Manager: Slaven Bilic

1  Germany

Manager: Joachim Low

Goals:

Darijo Srna 24 G
Ivica Olić 62 G

Goals:

Lukas Podolski 76 G

Starting lineup:

Goalkeeper Stipe Pletikosa
Defender Vedran Corluka
Defender Robert Kovač
Defender Josip Simunić
Defender Darijo Srna
Midfielder Niko Kovač (captain)
Midfielder Niko Kranjcar
Midfielder Luka Modrić
Midfielder Danijel Pranjic
Midfielder Ivan Rakitić
Forward Ivica Olić

Starting lineup:

Goalkeeper Jens Lehmann
Defender Philipp Lahm
Defender Per Mertesacker
Defender/Midfielder Marcell Jansen
Midfielder Michael Ballack (captain)
Midfielder Torsten Frings
Midfielder Clemens Fritz
Forward Mario Gómez
Forward Miroslav Klose
Forward Lukas Podolski

Substitutions:

Mladen Petrić for Ivica Olić 72
Jerko Leko for Darijo Srna 80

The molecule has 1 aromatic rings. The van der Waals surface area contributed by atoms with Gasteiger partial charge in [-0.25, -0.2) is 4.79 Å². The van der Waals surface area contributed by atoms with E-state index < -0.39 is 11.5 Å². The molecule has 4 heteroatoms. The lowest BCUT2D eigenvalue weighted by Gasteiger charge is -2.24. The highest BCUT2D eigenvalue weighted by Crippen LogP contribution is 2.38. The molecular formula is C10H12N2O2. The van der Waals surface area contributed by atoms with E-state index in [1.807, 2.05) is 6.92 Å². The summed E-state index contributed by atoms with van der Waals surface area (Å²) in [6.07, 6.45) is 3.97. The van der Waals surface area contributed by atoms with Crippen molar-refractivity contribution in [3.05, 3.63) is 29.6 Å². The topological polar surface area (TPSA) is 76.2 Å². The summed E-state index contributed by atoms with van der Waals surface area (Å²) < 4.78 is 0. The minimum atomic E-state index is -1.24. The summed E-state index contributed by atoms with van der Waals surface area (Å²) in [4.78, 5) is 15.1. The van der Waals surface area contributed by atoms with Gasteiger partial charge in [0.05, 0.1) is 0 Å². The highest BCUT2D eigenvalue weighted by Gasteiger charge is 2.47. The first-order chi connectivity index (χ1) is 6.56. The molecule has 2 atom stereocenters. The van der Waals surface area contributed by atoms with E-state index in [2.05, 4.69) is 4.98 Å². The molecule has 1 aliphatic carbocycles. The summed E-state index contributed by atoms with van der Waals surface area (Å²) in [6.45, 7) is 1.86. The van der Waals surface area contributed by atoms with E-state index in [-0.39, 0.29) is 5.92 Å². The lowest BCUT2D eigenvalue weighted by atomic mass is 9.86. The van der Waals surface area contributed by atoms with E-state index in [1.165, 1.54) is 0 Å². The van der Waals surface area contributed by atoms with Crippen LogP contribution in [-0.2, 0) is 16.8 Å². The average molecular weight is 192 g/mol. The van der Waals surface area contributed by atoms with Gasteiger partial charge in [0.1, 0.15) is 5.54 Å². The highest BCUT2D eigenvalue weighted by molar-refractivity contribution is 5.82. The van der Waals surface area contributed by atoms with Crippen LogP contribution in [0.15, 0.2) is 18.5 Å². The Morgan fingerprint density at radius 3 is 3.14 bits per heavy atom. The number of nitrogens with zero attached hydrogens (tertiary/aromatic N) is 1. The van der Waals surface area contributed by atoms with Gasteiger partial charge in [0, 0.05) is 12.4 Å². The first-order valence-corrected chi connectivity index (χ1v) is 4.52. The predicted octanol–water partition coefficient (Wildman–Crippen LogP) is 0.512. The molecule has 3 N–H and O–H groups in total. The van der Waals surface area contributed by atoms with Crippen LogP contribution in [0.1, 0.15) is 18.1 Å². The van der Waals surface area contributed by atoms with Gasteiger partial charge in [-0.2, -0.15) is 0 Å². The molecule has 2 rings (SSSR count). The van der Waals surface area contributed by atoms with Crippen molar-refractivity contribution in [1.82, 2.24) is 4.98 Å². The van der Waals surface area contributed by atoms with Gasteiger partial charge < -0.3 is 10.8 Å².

Dario Knezevic for Niko Kranjcar 85

Substitutions:

David Odonkor for Marcell Jansen 46
Bastian Schweinsteiger for Mario Gómez 65
Kevin Kurányi for Clemens Fritz 82

Cards:

Darijo Srna 27 Y
Josip Simunić 45 Y
Luka Modrić 90 Y
Jerko Leko 90 Y

Cards:

Michael Ballack 75 Y
Jens Lehmann 90 Y
Bastian Schweinsteiger 90 R

On the bench:

Goalkeeper Mario Galinovic
Goalkeeper Vedran Runje
Defender Dario Knezevic
Defender Dario Simić
Defender Hrvoje Vejic
Defender/Midfielder Nikola Pokrivac
Midfielder Jerko Leko
Midfielder Ognjen Vukojevic
Forward Igor Budan
Forward Nikola Kalinić
Forward Ivan Klasnic
Forward Mladen Petrić

On the bench:

Goalkeeper Rene Adler
Goalkeeper Robert Enke
Defender Arne Friedrich
Defender Heiko Westermann
Midfielder Tim Borowski
Midfielder Thomas Hitzlsperger
Midfielder Simon Rolfes
Midfielder Piotr Trochowski